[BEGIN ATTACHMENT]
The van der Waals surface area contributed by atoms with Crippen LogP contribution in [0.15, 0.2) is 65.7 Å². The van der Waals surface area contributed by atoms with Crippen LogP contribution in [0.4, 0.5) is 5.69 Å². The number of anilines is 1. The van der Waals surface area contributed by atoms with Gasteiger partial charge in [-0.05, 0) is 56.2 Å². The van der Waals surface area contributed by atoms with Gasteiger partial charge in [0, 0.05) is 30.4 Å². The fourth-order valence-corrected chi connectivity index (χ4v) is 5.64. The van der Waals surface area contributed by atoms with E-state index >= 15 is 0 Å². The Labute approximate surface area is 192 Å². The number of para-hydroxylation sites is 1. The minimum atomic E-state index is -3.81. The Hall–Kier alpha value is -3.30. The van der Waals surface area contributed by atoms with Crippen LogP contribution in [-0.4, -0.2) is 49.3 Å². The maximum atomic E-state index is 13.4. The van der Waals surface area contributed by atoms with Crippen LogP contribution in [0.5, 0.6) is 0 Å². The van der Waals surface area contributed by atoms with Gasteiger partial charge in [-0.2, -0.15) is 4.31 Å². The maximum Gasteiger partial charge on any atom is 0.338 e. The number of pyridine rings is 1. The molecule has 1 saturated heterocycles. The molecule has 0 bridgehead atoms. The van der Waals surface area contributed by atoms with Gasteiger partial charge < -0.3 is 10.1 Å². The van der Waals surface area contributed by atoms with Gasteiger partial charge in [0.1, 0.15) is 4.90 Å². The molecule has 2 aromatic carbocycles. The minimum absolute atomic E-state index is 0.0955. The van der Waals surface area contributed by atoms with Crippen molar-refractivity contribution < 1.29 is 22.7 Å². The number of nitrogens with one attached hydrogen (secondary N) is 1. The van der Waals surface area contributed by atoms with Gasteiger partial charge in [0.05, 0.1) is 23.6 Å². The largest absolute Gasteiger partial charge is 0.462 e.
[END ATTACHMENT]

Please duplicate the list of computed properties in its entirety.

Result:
The van der Waals surface area contributed by atoms with Crippen LogP contribution in [0.15, 0.2) is 65.7 Å². The van der Waals surface area contributed by atoms with Crippen LogP contribution in [0.4, 0.5) is 5.69 Å². The number of anilines is 1. The van der Waals surface area contributed by atoms with Gasteiger partial charge in [-0.05, 0) is 56.2 Å². The van der Waals surface area contributed by atoms with Gasteiger partial charge in [0, 0.05) is 30.4 Å². The fourth-order valence-corrected chi connectivity index (χ4v) is 5.64. The van der Waals surface area contributed by atoms with E-state index >= 15 is 0 Å². The Labute approximate surface area is 192 Å². The number of para-hydroxylation sites is 1. The minimum atomic E-state index is -3.81. The Hall–Kier alpha value is -3.30. The van der Waals surface area contributed by atoms with Crippen LogP contribution in [-0.4, -0.2) is 49.3 Å². The maximum atomic E-state index is 13.4. The van der Waals surface area contributed by atoms with Crippen LogP contribution in [0.5, 0.6) is 0 Å². The van der Waals surface area contributed by atoms with Gasteiger partial charge in [-0.2, -0.15) is 4.31 Å². The maximum Gasteiger partial charge on any atom is 0.338 e. The number of pyridine rings is 1. The molecule has 1 saturated heterocycles. The molecule has 0 bridgehead atoms. The van der Waals surface area contributed by atoms with Gasteiger partial charge < -0.3 is 10.1 Å². The van der Waals surface area contributed by atoms with Gasteiger partial charge in [0.1, 0.15) is 4.90 Å². The molecule has 2 aromatic carbocycles. The minimum absolute atomic E-state index is 0.0955. The van der Waals surface area contributed by atoms with Crippen molar-refractivity contribution < 1.29 is 22.7 Å². The number of nitrogens with one attached hydrogen (secondary N) is 1. The van der Waals surface area contributed by atoms with Gasteiger partial charge in [0.05, 0.1) is 23.6 Å². The largest absolute Gasteiger partial charge is 0.462 e.